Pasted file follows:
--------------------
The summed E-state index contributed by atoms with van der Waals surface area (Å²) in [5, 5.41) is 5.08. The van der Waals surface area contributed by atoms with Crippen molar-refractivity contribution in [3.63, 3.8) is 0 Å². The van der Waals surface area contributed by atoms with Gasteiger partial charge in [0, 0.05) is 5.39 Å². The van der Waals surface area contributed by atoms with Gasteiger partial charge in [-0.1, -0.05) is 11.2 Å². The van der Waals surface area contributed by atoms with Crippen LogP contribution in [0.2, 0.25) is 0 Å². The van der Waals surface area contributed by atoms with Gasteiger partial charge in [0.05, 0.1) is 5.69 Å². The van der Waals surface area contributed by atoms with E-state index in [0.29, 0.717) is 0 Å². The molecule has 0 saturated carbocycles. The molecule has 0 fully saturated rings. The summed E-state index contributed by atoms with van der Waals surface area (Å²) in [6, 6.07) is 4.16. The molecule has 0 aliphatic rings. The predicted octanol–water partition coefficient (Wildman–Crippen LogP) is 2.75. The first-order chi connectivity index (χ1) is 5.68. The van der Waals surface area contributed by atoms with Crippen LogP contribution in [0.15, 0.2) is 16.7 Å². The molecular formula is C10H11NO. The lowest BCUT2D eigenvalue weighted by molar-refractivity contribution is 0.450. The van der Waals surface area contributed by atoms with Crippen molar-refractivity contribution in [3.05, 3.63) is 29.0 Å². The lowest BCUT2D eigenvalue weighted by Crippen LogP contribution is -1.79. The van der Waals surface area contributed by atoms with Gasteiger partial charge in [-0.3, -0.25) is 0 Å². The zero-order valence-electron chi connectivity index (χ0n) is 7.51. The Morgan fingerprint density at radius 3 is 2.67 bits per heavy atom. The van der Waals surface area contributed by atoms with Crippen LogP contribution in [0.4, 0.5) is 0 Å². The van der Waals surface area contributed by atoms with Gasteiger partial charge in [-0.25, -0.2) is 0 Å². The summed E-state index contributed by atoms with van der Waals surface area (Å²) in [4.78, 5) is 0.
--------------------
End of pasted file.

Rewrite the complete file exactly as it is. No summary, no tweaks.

The summed E-state index contributed by atoms with van der Waals surface area (Å²) in [5, 5.41) is 5.08. The van der Waals surface area contributed by atoms with Crippen molar-refractivity contribution in [3.63, 3.8) is 0 Å². The van der Waals surface area contributed by atoms with Gasteiger partial charge in [0, 0.05) is 5.39 Å². The van der Waals surface area contributed by atoms with Gasteiger partial charge in [-0.1, -0.05) is 11.2 Å². The van der Waals surface area contributed by atoms with Crippen LogP contribution in [0.2, 0.25) is 0 Å². The van der Waals surface area contributed by atoms with Gasteiger partial charge in [0.05, 0.1) is 5.69 Å². The van der Waals surface area contributed by atoms with E-state index in [0.29, 0.717) is 0 Å². The molecule has 0 saturated carbocycles. The molecule has 0 fully saturated rings. The summed E-state index contributed by atoms with van der Waals surface area (Å²) in [6, 6.07) is 4.16. The molecule has 0 aliphatic rings. The predicted octanol–water partition coefficient (Wildman–Crippen LogP) is 2.75. The first-order chi connectivity index (χ1) is 5.68. The van der Waals surface area contributed by atoms with Crippen LogP contribution in [0.15, 0.2) is 16.7 Å². The molecular formula is C10H11NO. The lowest BCUT2D eigenvalue weighted by molar-refractivity contribution is 0.450. The van der Waals surface area contributed by atoms with Crippen molar-refractivity contribution in [3.05, 3.63) is 29.0 Å². The lowest BCUT2D eigenvalue weighted by Crippen LogP contribution is -1.79. The van der Waals surface area contributed by atoms with Gasteiger partial charge in [-0.3, -0.25) is 0 Å². The zero-order valence-electron chi connectivity index (χ0n) is 7.51. The Morgan fingerprint density at radius 3 is 2.67 bits per heavy atom. The van der Waals surface area contributed by atoms with Crippen LogP contribution in [0.4, 0.5) is 0 Å². The van der Waals surface area contributed by atoms with Gasteiger partial charge in [-0.25, -0.2) is 0 Å². The summed E-state index contributed by atoms with van der Waals surface area (Å²) in [4.78, 5) is 0.